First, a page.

As we finally reached a proper road again, it started to snow. That was really a surprise. We were very glad to get to New Cuyama. It's not much of a place, but it's the only settlement of any kind for 30 miles one way and 50 the other. And it has a gas station! - although when we arrived, only one pump was working.

There's also a hotel and restaurant, the Buckhorn. There's even an airport, or at least a runway - it closed a few years ago, but the new owners, who also refurbished the hotel, reopened the runway. I guess it makes a good $100 hamburger destination for people in LA. We spent a pleasant evening there, with a giant burger for dinner accompanied by an excellent margarita, finished by watching some local guys play pool.
The next day's journey was mostly dedicated to the long drag across LA on a confusing variety of freeways. We'd planned to make the first part more interesting by climbing into the mountains on our way to I-5, and set off on the road up the mountain. The previous night's snow had been freezing fog a few hundred feet higher. It had left beautiful frost patterns on the grass and all the plants, and the view across the frozen hills was spectacular. But it had also left slick ice on the road. With no idea what we'd find higher up, we decided to be prudent and turn around.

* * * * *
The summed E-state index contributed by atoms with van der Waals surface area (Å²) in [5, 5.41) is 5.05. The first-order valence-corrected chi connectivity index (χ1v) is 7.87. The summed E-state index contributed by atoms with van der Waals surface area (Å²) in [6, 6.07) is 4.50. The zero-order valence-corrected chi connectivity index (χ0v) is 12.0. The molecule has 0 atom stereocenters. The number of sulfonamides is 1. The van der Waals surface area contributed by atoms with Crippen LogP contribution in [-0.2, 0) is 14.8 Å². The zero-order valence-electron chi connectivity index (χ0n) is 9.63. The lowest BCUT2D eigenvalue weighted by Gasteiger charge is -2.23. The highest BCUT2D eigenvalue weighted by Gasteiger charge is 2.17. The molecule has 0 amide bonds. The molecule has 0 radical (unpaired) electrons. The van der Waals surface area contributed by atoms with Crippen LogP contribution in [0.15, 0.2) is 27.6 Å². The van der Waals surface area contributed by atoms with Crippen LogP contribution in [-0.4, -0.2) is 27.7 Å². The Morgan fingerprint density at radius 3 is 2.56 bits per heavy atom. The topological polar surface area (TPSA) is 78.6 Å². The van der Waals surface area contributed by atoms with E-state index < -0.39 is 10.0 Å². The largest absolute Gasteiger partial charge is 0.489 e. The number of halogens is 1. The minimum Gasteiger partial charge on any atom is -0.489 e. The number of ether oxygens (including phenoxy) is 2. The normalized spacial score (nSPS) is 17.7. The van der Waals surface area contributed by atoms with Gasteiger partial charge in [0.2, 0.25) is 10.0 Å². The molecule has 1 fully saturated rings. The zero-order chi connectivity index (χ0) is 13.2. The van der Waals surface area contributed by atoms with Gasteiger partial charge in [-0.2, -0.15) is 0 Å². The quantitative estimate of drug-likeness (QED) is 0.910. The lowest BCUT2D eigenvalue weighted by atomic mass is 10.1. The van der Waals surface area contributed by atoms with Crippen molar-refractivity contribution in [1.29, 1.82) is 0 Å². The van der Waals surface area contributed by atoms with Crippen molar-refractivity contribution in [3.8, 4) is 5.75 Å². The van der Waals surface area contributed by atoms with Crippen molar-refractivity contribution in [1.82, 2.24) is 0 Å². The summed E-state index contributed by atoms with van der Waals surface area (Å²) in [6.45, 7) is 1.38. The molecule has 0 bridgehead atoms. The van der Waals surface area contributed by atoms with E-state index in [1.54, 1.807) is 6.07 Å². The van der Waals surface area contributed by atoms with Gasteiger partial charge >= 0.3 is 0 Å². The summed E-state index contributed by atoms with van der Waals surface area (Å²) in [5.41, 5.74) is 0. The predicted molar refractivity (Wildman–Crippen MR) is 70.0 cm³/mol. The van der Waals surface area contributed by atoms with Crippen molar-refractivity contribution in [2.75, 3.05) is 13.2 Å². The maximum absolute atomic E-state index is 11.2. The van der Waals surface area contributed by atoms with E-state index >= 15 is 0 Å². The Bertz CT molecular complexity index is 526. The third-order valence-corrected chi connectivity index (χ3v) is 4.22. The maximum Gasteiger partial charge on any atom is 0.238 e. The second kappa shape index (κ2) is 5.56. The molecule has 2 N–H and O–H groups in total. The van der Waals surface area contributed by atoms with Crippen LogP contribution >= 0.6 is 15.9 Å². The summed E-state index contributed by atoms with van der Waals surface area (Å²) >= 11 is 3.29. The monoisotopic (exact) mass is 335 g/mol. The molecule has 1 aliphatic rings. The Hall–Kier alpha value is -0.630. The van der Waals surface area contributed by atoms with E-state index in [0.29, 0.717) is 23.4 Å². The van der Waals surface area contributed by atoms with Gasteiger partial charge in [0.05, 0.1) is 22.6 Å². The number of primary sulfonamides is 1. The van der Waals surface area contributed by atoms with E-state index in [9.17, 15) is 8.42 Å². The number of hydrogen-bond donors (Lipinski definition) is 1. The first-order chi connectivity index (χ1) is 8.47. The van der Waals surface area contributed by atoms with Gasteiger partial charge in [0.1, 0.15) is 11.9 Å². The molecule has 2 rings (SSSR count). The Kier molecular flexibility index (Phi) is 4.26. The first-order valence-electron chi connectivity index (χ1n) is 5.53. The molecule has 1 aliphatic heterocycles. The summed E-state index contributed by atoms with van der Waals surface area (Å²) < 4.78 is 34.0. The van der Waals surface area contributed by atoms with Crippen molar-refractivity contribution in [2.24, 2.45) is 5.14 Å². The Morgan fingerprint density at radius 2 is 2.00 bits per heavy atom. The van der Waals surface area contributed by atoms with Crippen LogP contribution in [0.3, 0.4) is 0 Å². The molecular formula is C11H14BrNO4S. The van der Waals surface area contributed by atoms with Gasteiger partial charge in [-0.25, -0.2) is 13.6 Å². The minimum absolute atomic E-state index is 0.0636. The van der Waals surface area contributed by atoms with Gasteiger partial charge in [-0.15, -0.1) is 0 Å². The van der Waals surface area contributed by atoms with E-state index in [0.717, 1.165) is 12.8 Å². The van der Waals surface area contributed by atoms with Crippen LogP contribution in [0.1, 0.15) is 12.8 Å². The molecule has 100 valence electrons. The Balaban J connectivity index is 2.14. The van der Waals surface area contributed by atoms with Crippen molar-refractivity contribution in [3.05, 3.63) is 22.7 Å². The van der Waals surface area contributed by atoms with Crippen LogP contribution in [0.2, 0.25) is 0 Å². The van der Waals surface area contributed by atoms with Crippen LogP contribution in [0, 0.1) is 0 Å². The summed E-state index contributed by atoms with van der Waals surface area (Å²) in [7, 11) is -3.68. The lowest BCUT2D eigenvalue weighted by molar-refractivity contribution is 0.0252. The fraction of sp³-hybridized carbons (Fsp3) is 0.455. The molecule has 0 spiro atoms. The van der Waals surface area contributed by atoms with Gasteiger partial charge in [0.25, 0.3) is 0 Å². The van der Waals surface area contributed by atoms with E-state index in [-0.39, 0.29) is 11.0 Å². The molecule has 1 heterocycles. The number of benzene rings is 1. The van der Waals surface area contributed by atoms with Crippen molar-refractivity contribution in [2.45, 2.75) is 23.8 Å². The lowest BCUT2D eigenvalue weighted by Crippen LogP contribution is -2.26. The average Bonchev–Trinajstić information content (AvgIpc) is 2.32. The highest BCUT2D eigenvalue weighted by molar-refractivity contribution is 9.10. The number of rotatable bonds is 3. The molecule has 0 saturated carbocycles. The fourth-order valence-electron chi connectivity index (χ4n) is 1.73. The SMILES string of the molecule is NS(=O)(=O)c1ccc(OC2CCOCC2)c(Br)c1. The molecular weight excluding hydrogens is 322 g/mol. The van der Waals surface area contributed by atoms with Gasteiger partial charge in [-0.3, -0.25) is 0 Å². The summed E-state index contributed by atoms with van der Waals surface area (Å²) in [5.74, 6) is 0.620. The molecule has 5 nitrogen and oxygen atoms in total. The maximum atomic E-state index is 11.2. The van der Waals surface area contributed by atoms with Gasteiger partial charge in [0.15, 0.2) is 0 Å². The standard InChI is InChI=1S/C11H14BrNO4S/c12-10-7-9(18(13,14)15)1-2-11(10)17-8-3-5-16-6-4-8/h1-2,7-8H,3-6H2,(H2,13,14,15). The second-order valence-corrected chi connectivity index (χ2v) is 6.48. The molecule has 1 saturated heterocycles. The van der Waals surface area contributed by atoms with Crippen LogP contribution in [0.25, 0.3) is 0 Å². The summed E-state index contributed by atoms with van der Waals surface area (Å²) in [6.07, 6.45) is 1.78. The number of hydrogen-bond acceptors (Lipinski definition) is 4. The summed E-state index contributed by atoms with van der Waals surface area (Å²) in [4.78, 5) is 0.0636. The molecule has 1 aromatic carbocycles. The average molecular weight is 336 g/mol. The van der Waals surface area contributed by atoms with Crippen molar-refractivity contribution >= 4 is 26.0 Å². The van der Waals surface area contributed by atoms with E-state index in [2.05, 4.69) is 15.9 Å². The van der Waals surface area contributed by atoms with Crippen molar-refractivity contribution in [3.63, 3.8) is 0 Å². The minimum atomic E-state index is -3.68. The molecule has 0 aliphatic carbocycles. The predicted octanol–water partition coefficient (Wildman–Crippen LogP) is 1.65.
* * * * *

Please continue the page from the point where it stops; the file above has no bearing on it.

Even so the drive across route 166 to the Central Valley is spectacular, with an amazing view down from the top of the pass. The first place - barely a town - is Maricopa, and from there on the landscape is dominated by the oil industry, with giant pumps every few hundred yards.

Once we'd climbed the Grapevine on I-5, it was three boring, congested hours crossing the LA area. Further south, we stopped at Temecula. It's the nearest wine-growing area to LA, and the wineries reflect that - overpriced, pretentious DisneyWines, aimed at the weekend day-trip trade rather than serious winemaking. Further south we found the Emerald Creek Winery, a much nicer place in the hills - but although it was completely open, there was nobody there!

Along the road our attention was attracted by what looked like dozens and dozens of glider (sailplane) trailers lined up in a field. And that's just what it was, the Warner Springs Gliderport, which claims to be the busiest glider airfield in the country. It's certainly well placed, surrounded by mountains - it must have magnificent thermals, unlike Hollister where my own rather unrewarding glider flights took place.

Finally we arrived at the top of the pass into the desert, with extraordinary views from 4000 feet.  In the picture below, the town of Borrego Springs is in the shade. In the far distance is the Salton Sea, and the mountains to its east. From here, it was a short but steep drive to our hotel, and then to dinner at Borrego Springs' finest dining establishment, Carlee's.

The next day's adventure is here.